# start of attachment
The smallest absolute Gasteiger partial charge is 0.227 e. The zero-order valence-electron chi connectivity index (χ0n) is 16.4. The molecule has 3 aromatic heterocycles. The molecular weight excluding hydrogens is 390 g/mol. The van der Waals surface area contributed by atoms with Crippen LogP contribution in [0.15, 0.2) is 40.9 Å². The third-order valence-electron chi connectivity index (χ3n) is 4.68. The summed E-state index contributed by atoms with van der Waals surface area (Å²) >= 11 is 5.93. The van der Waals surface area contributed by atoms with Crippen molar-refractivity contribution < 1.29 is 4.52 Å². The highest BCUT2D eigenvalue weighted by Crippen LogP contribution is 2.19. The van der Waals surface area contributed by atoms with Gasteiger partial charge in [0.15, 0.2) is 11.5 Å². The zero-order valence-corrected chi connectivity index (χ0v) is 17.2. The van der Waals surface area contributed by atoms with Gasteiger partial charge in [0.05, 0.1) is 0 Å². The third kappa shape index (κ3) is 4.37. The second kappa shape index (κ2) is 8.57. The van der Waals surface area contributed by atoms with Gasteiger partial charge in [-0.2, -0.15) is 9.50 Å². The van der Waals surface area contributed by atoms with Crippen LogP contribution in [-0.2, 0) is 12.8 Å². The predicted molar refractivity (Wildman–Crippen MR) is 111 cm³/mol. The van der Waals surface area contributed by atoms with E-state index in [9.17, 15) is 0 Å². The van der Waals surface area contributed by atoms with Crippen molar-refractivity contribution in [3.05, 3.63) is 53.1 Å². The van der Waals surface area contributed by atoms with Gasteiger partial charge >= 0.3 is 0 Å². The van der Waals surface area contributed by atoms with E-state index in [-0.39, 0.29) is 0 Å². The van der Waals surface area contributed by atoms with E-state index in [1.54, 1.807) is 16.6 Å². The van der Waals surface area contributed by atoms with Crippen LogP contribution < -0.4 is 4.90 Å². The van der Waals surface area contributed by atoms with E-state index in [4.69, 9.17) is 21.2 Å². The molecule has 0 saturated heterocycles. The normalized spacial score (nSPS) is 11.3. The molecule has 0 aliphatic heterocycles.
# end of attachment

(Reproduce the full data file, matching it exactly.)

The smallest absolute Gasteiger partial charge is 0.227 e. The zero-order valence-electron chi connectivity index (χ0n) is 16.4. The molecule has 3 aromatic heterocycles. The molecular weight excluding hydrogens is 390 g/mol. The van der Waals surface area contributed by atoms with Crippen LogP contribution in [0.15, 0.2) is 40.9 Å². The third-order valence-electron chi connectivity index (χ3n) is 4.68. The summed E-state index contributed by atoms with van der Waals surface area (Å²) >= 11 is 5.93. The van der Waals surface area contributed by atoms with Crippen molar-refractivity contribution < 1.29 is 4.52 Å². The highest BCUT2D eigenvalue weighted by Crippen LogP contribution is 2.19. The van der Waals surface area contributed by atoms with Gasteiger partial charge in [0.15, 0.2) is 11.5 Å². The zero-order valence-corrected chi connectivity index (χ0v) is 17.2. The van der Waals surface area contributed by atoms with Gasteiger partial charge in [0.05, 0.1) is 0 Å². The third kappa shape index (κ3) is 4.37. The second kappa shape index (κ2) is 8.57. The van der Waals surface area contributed by atoms with Gasteiger partial charge in [-0.2, -0.15) is 9.50 Å². The van der Waals surface area contributed by atoms with Crippen LogP contribution in [-0.2, 0) is 12.8 Å². The predicted molar refractivity (Wildman–Crippen MR) is 111 cm³/mol. The van der Waals surface area contributed by atoms with E-state index in [9.17, 15) is 0 Å². The van der Waals surface area contributed by atoms with Crippen molar-refractivity contribution in [3.05, 3.63) is 53.1 Å². The van der Waals surface area contributed by atoms with Gasteiger partial charge >= 0.3 is 0 Å². The van der Waals surface area contributed by atoms with E-state index in [-0.39, 0.29) is 0 Å². The van der Waals surface area contributed by atoms with E-state index in [1.54, 1.807) is 16.6 Å². The van der Waals surface area contributed by atoms with Crippen LogP contribution < -0.4 is 4.90 Å². The van der Waals surface area contributed by atoms with E-state index in [4.69, 9.17) is 21.2 Å². The molecule has 0 saturated heterocycles. The normalized spacial score (nSPS) is 11.3. The molecule has 0 aliphatic heterocycles.